Jeremy Corbyn will set out Labour’s alternative plan for a ‘jobs-first’ Brexit this afternoon, when he addresses British businesses at the CBI annual conference. Following Theresa May’s speech at 11.10am, the Labour leader is due to make his own pitch at 4.45pm and blast the Prime Minister’s offering as a “botched, worst-of-all-worlds deal” that has left people “anxious and confused” and the country “without a real say”. Instead, Corbyn will say, Labour is ready to deliver a Brexit that would “also include a radical programme of investment and real across our regions and nations”. He is expected to conclude: “Brexit should be the catalyst to invest in our regions and infrastructure, bringing good jobs and real control to local communities and people.”
As always, Corbyn’s tendency to paint a Brexit picture that amounts to a less-than-doomsday scenario is bound to anger Labour members and many MPs, who would prefer to see a shift in tone from accepting to protesting. The campaign for a ‘people’s vote’ took another blow over the weekend when the Labour leader described it as “an option for the future… not an option for today”, asked what the question would be on if held tomorrow and said he didn’t know how he would vote in that referendum. Although Corbyn reiterated that “all options are on the table”, as dictated by party policy, when Sky’s Sophy Ridge asked whether no Brexit is better than no deal, he replied: “I don’t think that’s an option we’re going to get given.” Technically, Labour is open to the possibility of campaigning for another public vote, and John McDonnell is making somewhat encouraging noises, but it doesn’t sound to many activists as though the idea is gaining favour with the leadership.
Another interesting aspect of the CBI speech is Corbyn’s assertions on a no-deal outcome. “The Prime Minister knows that no deal isn’t a real option,” he will say. “Neither the cabinet nor parliament would endorse such an extreme and dangerous course.” The crucial debate within Labour circles, apart from whether to back another public vote, is over whether no-deal is a legitimate threat or a fake one. May is telling her Remainers that it’s her deal or no deal, while warning her Brexiteers that it’s her deal or no Brexit. Both cannot be true. But which one is the lie? IPPR’s Tom Kibasi and many Labour MPs with faith in Keir Starmer and/or parliamentary processes say no-deal simply can’t happen: the consequences would be too devastating; there’s no Commons majority for it; no Prime Minister would let it take place.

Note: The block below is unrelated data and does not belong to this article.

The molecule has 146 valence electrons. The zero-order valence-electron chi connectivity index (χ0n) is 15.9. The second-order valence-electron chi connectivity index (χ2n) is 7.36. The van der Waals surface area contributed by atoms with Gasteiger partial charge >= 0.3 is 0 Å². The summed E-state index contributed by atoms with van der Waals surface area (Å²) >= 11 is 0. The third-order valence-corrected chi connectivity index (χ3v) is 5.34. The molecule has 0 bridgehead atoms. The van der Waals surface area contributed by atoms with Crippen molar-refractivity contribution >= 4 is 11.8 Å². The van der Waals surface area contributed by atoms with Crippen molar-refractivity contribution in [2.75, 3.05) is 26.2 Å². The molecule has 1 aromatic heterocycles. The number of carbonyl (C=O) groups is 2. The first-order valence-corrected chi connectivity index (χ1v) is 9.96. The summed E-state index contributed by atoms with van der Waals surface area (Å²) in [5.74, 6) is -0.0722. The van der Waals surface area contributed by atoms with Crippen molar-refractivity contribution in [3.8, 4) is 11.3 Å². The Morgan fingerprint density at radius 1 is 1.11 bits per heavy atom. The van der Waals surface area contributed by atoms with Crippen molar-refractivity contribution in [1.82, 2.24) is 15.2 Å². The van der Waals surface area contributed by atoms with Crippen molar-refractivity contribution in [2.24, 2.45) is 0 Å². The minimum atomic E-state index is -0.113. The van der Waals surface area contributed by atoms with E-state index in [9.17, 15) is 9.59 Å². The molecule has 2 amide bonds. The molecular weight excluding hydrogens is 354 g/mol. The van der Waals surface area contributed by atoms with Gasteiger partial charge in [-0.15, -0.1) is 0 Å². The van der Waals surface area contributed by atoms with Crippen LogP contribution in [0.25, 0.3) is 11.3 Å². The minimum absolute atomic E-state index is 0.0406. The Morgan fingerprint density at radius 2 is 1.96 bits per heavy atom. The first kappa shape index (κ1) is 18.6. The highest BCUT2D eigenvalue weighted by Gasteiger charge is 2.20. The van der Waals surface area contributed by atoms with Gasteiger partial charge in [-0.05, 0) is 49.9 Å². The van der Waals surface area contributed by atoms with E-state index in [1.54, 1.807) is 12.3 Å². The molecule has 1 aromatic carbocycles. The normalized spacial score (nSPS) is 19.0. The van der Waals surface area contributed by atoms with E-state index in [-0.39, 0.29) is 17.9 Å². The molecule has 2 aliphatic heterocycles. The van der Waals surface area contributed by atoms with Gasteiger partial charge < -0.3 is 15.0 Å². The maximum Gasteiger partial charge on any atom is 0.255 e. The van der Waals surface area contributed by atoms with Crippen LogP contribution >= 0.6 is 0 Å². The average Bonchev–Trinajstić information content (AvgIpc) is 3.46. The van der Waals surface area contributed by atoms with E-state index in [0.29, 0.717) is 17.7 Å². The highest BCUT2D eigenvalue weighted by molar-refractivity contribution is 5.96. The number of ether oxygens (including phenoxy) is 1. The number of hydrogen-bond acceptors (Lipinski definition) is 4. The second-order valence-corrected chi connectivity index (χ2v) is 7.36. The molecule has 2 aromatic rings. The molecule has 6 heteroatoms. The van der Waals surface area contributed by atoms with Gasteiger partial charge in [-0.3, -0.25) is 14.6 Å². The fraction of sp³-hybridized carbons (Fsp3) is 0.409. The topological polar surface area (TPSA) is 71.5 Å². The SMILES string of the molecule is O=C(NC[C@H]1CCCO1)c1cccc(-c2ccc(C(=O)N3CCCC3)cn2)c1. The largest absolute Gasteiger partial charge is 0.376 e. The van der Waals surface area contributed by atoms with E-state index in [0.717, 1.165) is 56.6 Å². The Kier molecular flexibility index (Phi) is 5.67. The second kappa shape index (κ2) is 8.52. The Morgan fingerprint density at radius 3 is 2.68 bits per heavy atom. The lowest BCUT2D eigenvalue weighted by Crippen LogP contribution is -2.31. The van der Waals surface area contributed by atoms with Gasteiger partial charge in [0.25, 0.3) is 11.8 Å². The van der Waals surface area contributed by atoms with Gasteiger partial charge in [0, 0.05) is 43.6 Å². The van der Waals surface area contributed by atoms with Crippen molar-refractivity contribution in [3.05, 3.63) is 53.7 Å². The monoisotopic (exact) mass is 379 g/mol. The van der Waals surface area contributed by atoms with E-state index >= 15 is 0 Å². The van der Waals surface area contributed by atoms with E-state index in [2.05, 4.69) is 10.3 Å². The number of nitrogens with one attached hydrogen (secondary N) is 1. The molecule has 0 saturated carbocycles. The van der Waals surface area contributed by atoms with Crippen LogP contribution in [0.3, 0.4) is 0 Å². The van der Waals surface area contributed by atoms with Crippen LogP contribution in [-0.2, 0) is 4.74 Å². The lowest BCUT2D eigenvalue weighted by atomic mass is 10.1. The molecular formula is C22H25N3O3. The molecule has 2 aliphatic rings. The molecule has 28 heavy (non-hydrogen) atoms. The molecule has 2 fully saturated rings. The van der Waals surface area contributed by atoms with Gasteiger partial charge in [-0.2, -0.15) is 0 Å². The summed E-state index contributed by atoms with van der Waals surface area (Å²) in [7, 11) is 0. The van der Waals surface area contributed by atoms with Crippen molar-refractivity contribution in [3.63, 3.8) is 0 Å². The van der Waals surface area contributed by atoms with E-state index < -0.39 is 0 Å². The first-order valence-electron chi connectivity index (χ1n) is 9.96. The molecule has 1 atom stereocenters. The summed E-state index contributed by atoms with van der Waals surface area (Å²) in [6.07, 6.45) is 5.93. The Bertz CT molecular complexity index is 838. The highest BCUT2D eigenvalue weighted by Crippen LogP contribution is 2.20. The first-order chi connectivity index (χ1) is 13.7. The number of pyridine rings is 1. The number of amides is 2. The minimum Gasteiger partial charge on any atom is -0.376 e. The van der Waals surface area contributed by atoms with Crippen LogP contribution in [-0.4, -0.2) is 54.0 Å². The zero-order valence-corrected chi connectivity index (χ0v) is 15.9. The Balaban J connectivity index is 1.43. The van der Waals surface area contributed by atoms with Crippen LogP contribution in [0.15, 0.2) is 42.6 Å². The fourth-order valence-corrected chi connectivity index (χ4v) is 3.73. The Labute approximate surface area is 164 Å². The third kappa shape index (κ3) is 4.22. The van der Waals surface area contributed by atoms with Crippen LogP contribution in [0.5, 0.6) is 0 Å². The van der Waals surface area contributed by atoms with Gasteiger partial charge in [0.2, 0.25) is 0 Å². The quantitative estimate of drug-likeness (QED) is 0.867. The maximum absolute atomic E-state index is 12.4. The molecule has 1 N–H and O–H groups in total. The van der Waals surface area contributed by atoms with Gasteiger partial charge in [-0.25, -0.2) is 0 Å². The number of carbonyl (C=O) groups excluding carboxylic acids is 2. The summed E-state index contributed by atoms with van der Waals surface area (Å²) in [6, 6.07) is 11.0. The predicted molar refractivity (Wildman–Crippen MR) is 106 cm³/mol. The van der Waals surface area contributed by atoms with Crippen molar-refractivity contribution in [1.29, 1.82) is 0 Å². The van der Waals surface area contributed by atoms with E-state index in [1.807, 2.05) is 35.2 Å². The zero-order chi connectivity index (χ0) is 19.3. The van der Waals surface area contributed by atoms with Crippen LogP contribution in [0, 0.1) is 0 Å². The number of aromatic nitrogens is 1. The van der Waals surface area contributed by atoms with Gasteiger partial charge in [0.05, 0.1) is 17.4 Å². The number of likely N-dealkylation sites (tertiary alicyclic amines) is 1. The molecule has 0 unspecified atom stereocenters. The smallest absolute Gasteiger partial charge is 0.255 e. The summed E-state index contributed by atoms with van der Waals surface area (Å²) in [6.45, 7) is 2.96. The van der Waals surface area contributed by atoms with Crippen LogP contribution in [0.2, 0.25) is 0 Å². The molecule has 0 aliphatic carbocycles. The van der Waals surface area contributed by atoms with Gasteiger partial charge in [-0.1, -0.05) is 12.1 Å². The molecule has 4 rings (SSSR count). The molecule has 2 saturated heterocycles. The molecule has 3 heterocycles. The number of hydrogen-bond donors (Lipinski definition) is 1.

And yet a number of Labour MPs continue to worry that the 29th March exit date, put into British law, means no-deal is precisely the result of parliament not approving a deal. What that number of MPs is remains to be seen. Caroline Flint confirmed via a Guardian article that she takes this view, and Lisa Nandy tweeted to the same effect. Unlike the divisive ‘people’s vote’ campaign, almost the entire Labour Party is united when it comes to voting for May’s deal – agreed that it would be an appalling act. Threats of deselection miss the point, though, because this argument goes beyond factional or party politics. These MPs aren’t trying to undermine Corbyn or prevent Labour from taking power, but are genuinely anxious about the consequences of not passing a deal when there is so little time left to renegotiate. The debate must be held with that in mind.